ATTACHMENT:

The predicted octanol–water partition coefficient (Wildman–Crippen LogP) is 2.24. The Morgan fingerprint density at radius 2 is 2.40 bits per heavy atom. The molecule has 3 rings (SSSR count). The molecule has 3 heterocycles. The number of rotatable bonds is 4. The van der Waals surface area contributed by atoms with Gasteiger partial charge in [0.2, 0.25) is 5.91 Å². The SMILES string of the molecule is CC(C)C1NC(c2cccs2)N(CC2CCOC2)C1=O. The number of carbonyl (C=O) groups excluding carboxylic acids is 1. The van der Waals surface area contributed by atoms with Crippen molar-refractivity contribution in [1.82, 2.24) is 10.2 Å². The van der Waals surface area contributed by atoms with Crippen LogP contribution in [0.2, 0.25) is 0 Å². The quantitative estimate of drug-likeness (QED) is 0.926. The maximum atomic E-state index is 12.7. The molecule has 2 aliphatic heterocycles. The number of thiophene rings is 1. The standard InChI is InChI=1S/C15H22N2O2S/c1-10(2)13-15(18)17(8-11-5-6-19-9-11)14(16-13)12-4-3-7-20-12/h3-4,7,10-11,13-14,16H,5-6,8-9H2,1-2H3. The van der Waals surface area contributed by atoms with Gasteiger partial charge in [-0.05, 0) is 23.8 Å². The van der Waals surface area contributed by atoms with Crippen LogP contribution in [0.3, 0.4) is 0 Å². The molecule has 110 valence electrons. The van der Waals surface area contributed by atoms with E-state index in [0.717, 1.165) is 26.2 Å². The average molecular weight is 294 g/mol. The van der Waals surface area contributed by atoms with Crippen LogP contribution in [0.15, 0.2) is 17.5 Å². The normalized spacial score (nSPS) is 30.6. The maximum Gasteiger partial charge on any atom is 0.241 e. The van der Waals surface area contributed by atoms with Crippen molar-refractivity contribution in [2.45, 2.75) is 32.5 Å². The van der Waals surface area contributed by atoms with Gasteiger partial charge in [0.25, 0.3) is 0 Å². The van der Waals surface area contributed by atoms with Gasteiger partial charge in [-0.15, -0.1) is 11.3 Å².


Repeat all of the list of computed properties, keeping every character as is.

The predicted octanol–water partition coefficient (Wildman–Crippen LogP) is 2.24. The Morgan fingerprint density at radius 2 is 2.40 bits per heavy atom. The molecule has 3 rings (SSSR count). The molecule has 3 heterocycles. The number of rotatable bonds is 4. The van der Waals surface area contributed by atoms with Gasteiger partial charge in [0.2, 0.25) is 5.91 Å². The SMILES string of the molecule is CC(C)C1NC(c2cccs2)N(CC2CCOC2)C1=O. The number of carbonyl (C=O) groups excluding carboxylic acids is 1. The van der Waals surface area contributed by atoms with Crippen molar-refractivity contribution in [1.82, 2.24) is 10.2 Å². The van der Waals surface area contributed by atoms with Crippen LogP contribution in [0.2, 0.25) is 0 Å². The quantitative estimate of drug-likeness (QED) is 0.926. The maximum atomic E-state index is 12.7. The molecule has 2 aliphatic heterocycles. The number of thiophene rings is 1. The standard InChI is InChI=1S/C15H22N2O2S/c1-10(2)13-15(18)17(8-11-5-6-19-9-11)14(16-13)12-4-3-7-20-12/h3-4,7,10-11,13-14,16H,5-6,8-9H2,1-2H3. The van der Waals surface area contributed by atoms with Gasteiger partial charge in [-0.05, 0) is 23.8 Å². The van der Waals surface area contributed by atoms with Crippen LogP contribution in [0.3, 0.4) is 0 Å². The molecule has 110 valence electrons. The van der Waals surface area contributed by atoms with E-state index in [0.717, 1.165) is 26.2 Å². The average molecular weight is 294 g/mol. The van der Waals surface area contributed by atoms with Crippen LogP contribution in [0.15, 0.2) is 17.5 Å². The normalized spacial score (nSPS) is 30.6. The maximum Gasteiger partial charge on any atom is 0.241 e. The van der Waals surface area contributed by atoms with Crippen molar-refractivity contribution in [2.45, 2.75) is 32.5 Å². The van der Waals surface area contributed by atoms with Gasteiger partial charge in [0.25, 0.3) is 0 Å². The van der Waals surface area contributed by atoms with Gasteiger partial charge in [-0.15, -0.1) is 11.3 Å².